Joe Bragg

In the Future, Blood Tests May Replace Colonoscopies as Screening Tools Announces Benjamin Wilson


San Francisco, CA -- (SBWIRE) -- 07/09/2013 -- Very few people enjoy colonoscopies. However, colonoscopies are a fact of life for men and women over the age of 50. Colonoscopies are used to detect the early signs of colon cancer and remove polyps before they have a chance to develop into serious medical conditions.

A new blood test developed by Baylor Research Institute aims to make colonoscopies a thing of the past. The blood test was recently shown to be 92% effective in identifying colon cancer and 82% effective in finding advanced polyps.

The blood test was performed on several hundred patients known to have colorectal polyps and cancers. Once the extraction is complete, the blood is tested in order to identify a single biomarker, known as Mir-21, that is directly linked to colon cancer.

Today, the best tool for identifying colon cancer is the colonoscopy. Unfortunately, as clinical websites like know all too well, many adults are not up-to-date on their colorectal screenings. is an informational website run by La Peer Health Systems in Beverly Hills, California.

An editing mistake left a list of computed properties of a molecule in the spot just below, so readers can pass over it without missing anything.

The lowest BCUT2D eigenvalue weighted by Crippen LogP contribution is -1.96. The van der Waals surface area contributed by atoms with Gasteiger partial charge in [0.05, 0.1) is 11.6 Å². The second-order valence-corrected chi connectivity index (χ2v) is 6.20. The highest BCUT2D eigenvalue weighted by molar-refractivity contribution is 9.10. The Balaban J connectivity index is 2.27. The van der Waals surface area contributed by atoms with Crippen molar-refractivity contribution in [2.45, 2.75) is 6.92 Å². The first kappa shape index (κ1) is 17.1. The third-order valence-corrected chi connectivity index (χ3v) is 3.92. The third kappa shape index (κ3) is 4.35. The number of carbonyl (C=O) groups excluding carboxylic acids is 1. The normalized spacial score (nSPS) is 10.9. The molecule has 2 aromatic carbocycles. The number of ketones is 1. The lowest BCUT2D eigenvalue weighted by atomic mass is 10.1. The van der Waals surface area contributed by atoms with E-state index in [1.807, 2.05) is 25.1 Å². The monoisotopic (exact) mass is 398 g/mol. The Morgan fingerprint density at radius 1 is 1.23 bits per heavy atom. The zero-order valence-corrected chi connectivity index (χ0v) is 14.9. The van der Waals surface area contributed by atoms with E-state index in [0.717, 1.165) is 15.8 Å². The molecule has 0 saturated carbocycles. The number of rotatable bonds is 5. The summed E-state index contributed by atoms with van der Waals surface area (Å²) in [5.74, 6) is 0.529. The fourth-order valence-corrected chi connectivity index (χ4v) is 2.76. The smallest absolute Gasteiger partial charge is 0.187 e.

Industry analyst Benjamin Wilson discusses why some patients simply avoid colonoscopies due to their discomfort with the procedure:

“Colonoscopies are a procedure that most people accept but few people enjoy. Despite the unarguable value of colonoscopies, adults across the United States refuse colonoscopy screening every year due to their discomfort with the procedure. This new blood test has the chance to completely change the face of colorectal screening around the world. Instead of being placed under general anesthesia, the patient may simply be able to undergo a basic blood test.”

Another important advantage of this procedure is that it could be performed far more frequently than colonoscopies. Today, doctors recommend colonoscopies approximately every five to ten years. With this new blood test, the same screening could be performed every six to twelve months for a fraction of the cost of the invasive procedure.

The new blood test would not completely remove the need for colonoscopies, however. If the blood test identifies polyps or colon cancer, then a colonoscopy would still be required in order to remove the tumor.

Every year, 50,000 people die from colon cancer in the United States alone. This new blood test could make patients around the world more comfortable with the screening process while reducing the death rate from colon cancer.

About Benjamin Wilson
Benjamin Wilson is a medical industry analyst based in the United States. Benjamin’s work is highly-regarded in both online and offline circles.